But circumstances kept sending me back home in spite of my wanting to set my roots elsewhere.
I left Germany, with huge reluctance, when the Army post I worked at closed during the military drawdown of the late 80s and early 90s. I divorced, finding myself once again a single working mother. My family, including aunts and uncles on both sides, still lived in Sacramento. My parents were growing older. Living closer to them seemed the right thing to do.
By then, Sacramento’s old, festering stink was a lot stronger. So I just held my nose and, in time, remarried and settled in the mountains east of the city, far enough away not to be part of it, but close enough to visit my aging family members.
I like my little house and my rural, way-out-in-the-country community. The summer heat isn’t quite so bad up here, and the seasons are more distinct. The pollution isn’t as bad, either. When I was employed, my job was within commuting distance, but it was still a good 10 miles outside of the city. I liked my job. It kept me busy and distracted from the things I’d disliked about the Sacramento region all those years ago.
Still, it was hard sometimes to accept that creeping darkness, that narrowness of mind that still formed the undertone to life here. That ugly … smell.
Now, the stench is nearly overpowering. It has even reached up here, into the mountains. This county was, during the last presidential election, 80 percent Republican. It’s almost all white. I think there are, like, two Negroes in the whole county. The population of Latinos is a little larger than that, as there’s a lot of agricultural work around here. It’s a far cry from what I grew accustomed to while I was in or working with the military. But most people here don’t talk much about politics, and a good number don’t bother to vote at all. Most of those who do are Republicans.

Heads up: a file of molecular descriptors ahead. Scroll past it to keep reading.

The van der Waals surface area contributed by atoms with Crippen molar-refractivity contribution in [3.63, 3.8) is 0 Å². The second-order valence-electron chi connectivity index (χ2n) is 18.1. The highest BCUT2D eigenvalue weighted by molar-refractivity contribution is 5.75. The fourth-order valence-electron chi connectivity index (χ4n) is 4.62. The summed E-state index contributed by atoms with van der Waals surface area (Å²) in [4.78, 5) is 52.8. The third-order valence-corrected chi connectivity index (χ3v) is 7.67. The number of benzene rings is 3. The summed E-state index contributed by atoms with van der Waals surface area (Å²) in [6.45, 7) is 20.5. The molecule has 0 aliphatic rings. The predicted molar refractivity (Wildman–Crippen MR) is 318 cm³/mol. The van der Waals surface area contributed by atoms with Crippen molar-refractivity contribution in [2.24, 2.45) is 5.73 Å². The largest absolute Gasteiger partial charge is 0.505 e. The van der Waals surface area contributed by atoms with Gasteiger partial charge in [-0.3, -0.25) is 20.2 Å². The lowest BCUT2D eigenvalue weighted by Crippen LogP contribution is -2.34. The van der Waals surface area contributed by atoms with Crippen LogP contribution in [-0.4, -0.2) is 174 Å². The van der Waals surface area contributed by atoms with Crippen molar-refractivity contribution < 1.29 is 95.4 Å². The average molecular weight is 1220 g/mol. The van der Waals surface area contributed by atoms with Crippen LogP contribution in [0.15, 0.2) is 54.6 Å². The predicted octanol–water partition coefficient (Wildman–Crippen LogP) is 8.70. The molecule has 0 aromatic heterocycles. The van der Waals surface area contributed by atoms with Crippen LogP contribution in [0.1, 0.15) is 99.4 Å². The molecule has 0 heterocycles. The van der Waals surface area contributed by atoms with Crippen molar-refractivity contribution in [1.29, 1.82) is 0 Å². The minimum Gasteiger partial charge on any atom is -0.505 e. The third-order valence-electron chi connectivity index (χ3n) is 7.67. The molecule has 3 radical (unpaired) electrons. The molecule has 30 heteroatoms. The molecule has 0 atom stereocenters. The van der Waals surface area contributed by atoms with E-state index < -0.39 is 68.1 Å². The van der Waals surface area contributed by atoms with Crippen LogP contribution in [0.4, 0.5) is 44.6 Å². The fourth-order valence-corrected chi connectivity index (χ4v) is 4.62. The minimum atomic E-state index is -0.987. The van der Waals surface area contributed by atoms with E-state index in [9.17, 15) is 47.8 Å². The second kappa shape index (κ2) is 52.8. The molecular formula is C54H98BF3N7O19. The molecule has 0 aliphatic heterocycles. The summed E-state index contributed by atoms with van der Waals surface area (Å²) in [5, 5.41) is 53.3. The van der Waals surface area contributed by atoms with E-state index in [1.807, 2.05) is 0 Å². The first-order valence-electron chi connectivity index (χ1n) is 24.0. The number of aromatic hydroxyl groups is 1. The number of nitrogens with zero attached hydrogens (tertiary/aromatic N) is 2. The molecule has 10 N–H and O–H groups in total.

My cousin, a suburban/city boy to his bones, told me once that he and his friends considered those of us who live up here in the mountains to be hillbillies of the “Deliverance” variety. Like me, he’s a Democrat. He lives in Sacramento and works for a Democratic legislator. But he won’t come up here to visit. I think he’s afraid the Republicans who live here may know what he is and … what, attack him? I laughed when he told me that.
I’m not laughing anymore. What the Republican Party has turned into is ugly. It’s filled with fear, with hate, and with barely disguised violence. It’s repressive and wants to be oppressive. It’s intolerant. It vilifies the “other.”
Under pressure, the Sacramento GOP has taken the hatemongering images off its website. But the stench remains and will remain until the way people think begins to change. I’m glad the Republicans are about to finally lose power in this nation. For 30 years, they’ve turned Americans against each other when what we needed to do was learn to live and work together for the common good.
Barack Obama couldn’t have come into his own at a better time for America.
Note: This video has been out for a couple of weeks, but I only got around to watching it this morning. The speaker is the AFL-CIO’s Richard Trumka, and he’s talking about racism, fear, and intolerance. It’s nice to know that there are people out there like him, speaking the truth and working to make the world a better place for all of us. Watch the video. It will be worth your time.